Denmark is the country of choice when it comes to robotics and collaborative robots. It is not without reason that this is the country of the cobot capital Odense, but also of Odense Robotics. A cooperation of about 300 companies and 7 leading knowledge institutions that focuses on robot and drone technology. They recently published a report entitled: "The use of cobots by Danish companies: barriers, advantages and needs". The aim; to inform and educate Danish manufacturers in the possibilities and use of cobots. What can we learn from this?
The report is the result of a series of interviews with various Danish companies in the manufacturing industry. Although the research focuses on Danish industry, the results are interesting for the manufacturing industry in general. This blog looks at barriers that prevent companies from starting with cobots and what they need to make the implementation of a cobot successful.
"Manufacturers want to know how to optimise their production, while distributors of robots and automation want to learn more about their market. This is where the report comes in handy and can be used as a tool for Danish companies everywhere. Endless opportunities await Danish industry once they have decided to implement cobots in their production," says Christina E. Wanscher, Network Manager, Odense Robotics.
First of all, we look at barriers. What reasons are there not to start using cobots? To answer this question, companies that do not use cobots were interviewed, but also companies that do. The most interesting results are presented below.
The lack of knowledge is seen by companies as the main reason why they have not (yet) started using cobots. The companies that have successfully deployed cobots usually had one or more enthusiasts with strong technical insight driving the development. These companies also indicated that in-house expertise is crucial for a successful implementation. It is therefore important to train the staff together with the automation company in order to bring the knowledge level of the staff up to the required level.
Both companies that use cobots and those that do not lack inspiration. "We lack inspiration. We have also considered using cobots for assembly, for example. It would be interesting to see how others have done it," said one of the respondents. As a result of the lack of inspiration, many companies find it difficult to put together an interesting business case. In addition, the purchase of a cobot often involves an investment request with certain payback requirements. For many companies, it is difficult to meet these requirements or to demonstrate them in advance, for example because they produce small batches. An automation expert can help make a good ROI calculation and list all the returns.
A lack of innovation capacity and challenges in making interesting business cases are not the only reasons for not investing in cobots. In some cases, it is the whole company culture that is challenging to innovate and invest in cobots. This may have to do with a conservative way of thinking and the way innovation is given a place within the company. "We actually only have one person working on innovation and he is also responsible for production." In addition, staff may not want to go along and feel more comfortable with old patterns. Therefore, many companies are concerned about the resistance that the implementation of a robot may cause. Workers often see the arrival of a robot as a replacement and thus the end of their job. There are also employees who say they do not want to work with robots. "The day I have to operate a robot, I will no longer be here," said a welder from a small manufacturing company. Communication with the staff is essential here.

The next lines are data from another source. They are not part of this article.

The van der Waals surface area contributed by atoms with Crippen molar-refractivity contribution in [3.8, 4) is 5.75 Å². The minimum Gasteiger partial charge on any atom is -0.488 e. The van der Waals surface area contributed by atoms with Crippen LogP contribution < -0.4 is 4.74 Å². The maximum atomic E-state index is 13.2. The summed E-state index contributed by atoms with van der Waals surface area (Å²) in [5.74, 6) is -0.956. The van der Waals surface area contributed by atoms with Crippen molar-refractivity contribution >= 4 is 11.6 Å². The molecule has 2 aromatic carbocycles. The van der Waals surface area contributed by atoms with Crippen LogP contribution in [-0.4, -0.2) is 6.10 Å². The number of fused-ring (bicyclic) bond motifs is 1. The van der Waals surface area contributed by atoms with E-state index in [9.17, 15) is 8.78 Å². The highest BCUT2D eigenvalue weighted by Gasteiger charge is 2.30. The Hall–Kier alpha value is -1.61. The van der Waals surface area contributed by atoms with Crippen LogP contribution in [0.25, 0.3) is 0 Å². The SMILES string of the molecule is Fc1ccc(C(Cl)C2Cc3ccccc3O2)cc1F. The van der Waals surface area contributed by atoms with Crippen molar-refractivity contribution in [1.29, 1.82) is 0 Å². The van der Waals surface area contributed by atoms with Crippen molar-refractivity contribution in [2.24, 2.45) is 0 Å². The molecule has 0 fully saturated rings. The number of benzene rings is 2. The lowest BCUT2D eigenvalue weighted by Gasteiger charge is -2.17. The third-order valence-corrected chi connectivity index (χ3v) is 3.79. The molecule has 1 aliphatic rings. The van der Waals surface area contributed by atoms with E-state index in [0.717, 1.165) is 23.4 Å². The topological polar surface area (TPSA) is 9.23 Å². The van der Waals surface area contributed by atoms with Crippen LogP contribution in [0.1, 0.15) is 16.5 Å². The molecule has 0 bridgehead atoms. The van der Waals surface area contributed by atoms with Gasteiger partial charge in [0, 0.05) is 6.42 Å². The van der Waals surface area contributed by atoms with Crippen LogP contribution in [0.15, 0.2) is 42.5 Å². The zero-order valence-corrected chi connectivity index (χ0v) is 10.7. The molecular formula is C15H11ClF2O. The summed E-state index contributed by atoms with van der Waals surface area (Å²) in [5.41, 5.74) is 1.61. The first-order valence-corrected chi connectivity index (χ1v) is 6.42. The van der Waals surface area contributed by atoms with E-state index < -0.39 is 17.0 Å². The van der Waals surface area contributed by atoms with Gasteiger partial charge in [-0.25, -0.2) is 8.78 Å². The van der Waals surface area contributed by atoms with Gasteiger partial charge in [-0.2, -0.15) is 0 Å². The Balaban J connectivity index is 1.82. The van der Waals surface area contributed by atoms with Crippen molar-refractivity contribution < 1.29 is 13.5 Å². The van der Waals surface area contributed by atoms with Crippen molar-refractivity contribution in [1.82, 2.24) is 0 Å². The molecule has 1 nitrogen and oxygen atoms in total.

Finding the time to start testing new technologies is a problem for almost all companies. Large companies often have a department separate from production to set up this type of innovation, but for small companies this is often not the case. Several companies also point out that the time and support they receive from management is not enough to make implementation successful.
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Experiences of cobot users
A number of companies that are now using a cobot find that the technology is more complex than expected. They have encountered problems with the integration, which has taken longer than expected. This is mainly because the cobot is integrated into existing production. The cobot must be linked to other machines, which increases the complexity.
The regulations surrounding safety also make it complex. When companies start integrating, the biggest challenge is to make a cobot work profitably and at the same time comply with safety legislation and regulations. Speed is also a challenge. The speed of a cobot is less than that of traditional industrial robots.